Mr Robbertse said usually international cooperation and criminal matters are not reported very openly. International cooperation also refers to the interception of certain communications and in terms of the Regulation of Interception of Communications and Provision of Communication-Related Information Act (RICA) there is an absolute ban on the provision of any information related to interception of communication – it is from this perspective that the clause was included. Looking at international trends and tendencies related to interception of communications, in general, statistics are made available. The other ground to be considered is international cooperation and criminal matters – his submission was that this has some secrecy attached. He was comfortable to extend the reporting obligations as proposed although it should be left at the Portfolio Committee on Police but exclude international matters.
Mr Mpumlwana noted that the Act dealt with some permanency. He felt there are matters the state must keep secret. He stood firm on this.
Ms Breytenbach asked Mr Robbertse why he thought mutual legal assistance matters with other countries should be kept secret – it becomes a subject of court proceedings which are public in any event. She was not suggesting state secrets be published in the Portfolio Committee but certainly some reporting on what is happening in cybercrime and the kind of attacks happening is entitled for South Africans and Members of Parliament.
Mr G Skosana (ANC) did not have a problem with the proposal to extend reporting to the Portfolio Committee on Police and Justice as long as it did not include matters secret in nature which would require intelligence – those matters would go to the Joint Standing Committee on Intelligence. He cautioned Members that the Bill was being finalised today and the process was not starting afresh.
Deputy Minister Jeffery said the report is only about the functioning and activities of the designated Point of Contact particularly the number of matters on which assistance was provided and number of matters in which assistance was received from a foreign state – the problem with assistance from a foreign state is that not every investigation results in a prosecution. This is reported to Parliament’s Joint Standing Committee on Intelligence although it has nothing to do with state security. This should not be confused with the other reporting on the activities of the Point of Contact to provide assistance. Is it safer if this is reported to Parliament’s Joint Standing Committee on Intelligence which has some kind of security clearance but it is a multiparty body? He suggested the clause remain as is.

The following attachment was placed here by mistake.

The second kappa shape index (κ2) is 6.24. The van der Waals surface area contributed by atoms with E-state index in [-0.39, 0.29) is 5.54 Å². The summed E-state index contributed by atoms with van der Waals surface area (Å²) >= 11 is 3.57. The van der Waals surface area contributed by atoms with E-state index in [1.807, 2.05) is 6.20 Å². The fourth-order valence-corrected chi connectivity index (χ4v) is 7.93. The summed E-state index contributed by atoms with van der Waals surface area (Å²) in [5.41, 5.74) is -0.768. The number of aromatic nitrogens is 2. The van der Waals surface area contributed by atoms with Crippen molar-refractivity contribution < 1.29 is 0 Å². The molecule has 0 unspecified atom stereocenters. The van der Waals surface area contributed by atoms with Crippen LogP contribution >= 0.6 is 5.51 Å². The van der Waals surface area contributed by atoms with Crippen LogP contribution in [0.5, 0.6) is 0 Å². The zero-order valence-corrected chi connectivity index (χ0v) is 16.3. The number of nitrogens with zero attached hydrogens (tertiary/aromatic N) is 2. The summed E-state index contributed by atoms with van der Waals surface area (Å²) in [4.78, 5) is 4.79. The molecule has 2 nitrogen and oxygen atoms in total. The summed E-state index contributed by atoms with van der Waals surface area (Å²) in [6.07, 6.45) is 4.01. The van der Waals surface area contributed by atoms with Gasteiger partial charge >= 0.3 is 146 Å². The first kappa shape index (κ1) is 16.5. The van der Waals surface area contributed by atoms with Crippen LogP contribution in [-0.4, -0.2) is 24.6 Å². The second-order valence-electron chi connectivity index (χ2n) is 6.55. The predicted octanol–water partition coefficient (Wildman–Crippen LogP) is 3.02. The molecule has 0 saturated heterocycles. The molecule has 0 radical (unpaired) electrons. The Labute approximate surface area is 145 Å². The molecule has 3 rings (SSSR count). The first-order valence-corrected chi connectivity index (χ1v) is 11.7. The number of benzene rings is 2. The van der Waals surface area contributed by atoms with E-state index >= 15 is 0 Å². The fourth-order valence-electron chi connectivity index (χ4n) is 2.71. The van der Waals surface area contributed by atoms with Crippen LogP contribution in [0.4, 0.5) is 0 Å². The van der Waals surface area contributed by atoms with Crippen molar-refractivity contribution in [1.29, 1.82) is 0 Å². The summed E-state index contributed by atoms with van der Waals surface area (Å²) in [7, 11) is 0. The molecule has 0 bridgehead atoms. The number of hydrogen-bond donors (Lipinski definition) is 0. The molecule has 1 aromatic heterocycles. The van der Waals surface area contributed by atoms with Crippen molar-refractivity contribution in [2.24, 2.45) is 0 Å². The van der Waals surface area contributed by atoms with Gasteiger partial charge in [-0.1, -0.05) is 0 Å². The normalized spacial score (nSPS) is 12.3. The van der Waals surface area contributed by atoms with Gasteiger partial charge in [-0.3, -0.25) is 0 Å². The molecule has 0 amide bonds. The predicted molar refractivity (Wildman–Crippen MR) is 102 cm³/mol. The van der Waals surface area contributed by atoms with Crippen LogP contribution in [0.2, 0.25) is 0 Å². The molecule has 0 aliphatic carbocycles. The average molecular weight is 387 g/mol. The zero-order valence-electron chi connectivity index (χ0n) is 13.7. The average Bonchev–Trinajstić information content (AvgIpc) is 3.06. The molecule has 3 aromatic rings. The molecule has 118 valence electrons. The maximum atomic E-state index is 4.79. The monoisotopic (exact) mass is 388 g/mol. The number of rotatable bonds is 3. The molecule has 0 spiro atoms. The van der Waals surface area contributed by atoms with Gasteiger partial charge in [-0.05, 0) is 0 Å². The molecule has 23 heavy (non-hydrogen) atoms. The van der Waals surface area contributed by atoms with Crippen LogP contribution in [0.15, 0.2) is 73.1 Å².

The Chairperson noted the meeting was to follow up on matters.
Mr Horn noted his suggestion on clause 29 (2) (ii) to read “being used or is involved, or has been used or was involved, in the commission of an offence”.
The Chairperson asked how Members would like to move forward.
Ms Breytenbach said the Committee needed to see what the Bill looks like with the new amendments.
Deputy Minister Jeffery confirmed the removal of the proviso under clause 32 (2) and 33 (3) and putting in intent. He did not see why Members wanted to view the Bill again.
Mr Skosana proposed the Bill be adopted by the Committee with the proposed amendments.
The proposal was seconded by Mr Mpumlwana.
A vote by show of hands was taken.
Mr Swart abstained from voting – while he did not have any objections to the Bill, he did want to consider amendments made today.
Ms Breytenbach said the Bill would be taken to the DA caucus but it was unlikely to be supported.
The meeting was adjourned.